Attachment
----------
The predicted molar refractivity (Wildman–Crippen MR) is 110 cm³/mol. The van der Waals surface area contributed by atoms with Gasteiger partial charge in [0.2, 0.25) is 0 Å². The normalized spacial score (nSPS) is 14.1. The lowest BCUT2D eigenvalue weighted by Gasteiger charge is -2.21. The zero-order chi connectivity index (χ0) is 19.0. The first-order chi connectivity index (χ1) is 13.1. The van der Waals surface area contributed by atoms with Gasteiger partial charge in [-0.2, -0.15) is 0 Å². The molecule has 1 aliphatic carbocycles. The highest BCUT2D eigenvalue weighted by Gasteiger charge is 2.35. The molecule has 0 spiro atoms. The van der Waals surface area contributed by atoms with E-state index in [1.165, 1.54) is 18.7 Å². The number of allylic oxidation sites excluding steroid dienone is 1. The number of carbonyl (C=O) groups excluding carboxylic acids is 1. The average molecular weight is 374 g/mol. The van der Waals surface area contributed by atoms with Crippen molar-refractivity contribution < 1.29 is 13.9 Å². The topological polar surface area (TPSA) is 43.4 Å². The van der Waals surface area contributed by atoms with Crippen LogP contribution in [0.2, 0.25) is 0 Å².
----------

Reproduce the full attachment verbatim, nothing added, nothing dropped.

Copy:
The predicted molar refractivity (Wildman–Crippen MR) is 110 cm³/mol. The van der Waals surface area contributed by atoms with Gasteiger partial charge in [0.2, 0.25) is 0 Å². The normalized spacial score (nSPS) is 14.1. The lowest BCUT2D eigenvalue weighted by Gasteiger charge is -2.21. The zero-order chi connectivity index (χ0) is 19.0. The first-order chi connectivity index (χ1) is 13.1. The van der Waals surface area contributed by atoms with Gasteiger partial charge in [-0.2, -0.15) is 0 Å². The molecule has 1 aliphatic carbocycles. The highest BCUT2D eigenvalue weighted by Gasteiger charge is 2.35. The molecule has 0 spiro atoms. The van der Waals surface area contributed by atoms with E-state index in [1.165, 1.54) is 18.7 Å². The number of allylic oxidation sites excluding steroid dienone is 1. The number of carbonyl (C=O) groups excluding carboxylic acids is 1. The average molecular weight is 374 g/mol. The van der Waals surface area contributed by atoms with Crippen molar-refractivity contribution < 1.29 is 13.9 Å². The topological polar surface area (TPSA) is 43.4 Å². The van der Waals surface area contributed by atoms with Crippen LogP contribution in [0.2, 0.25) is 0 Å².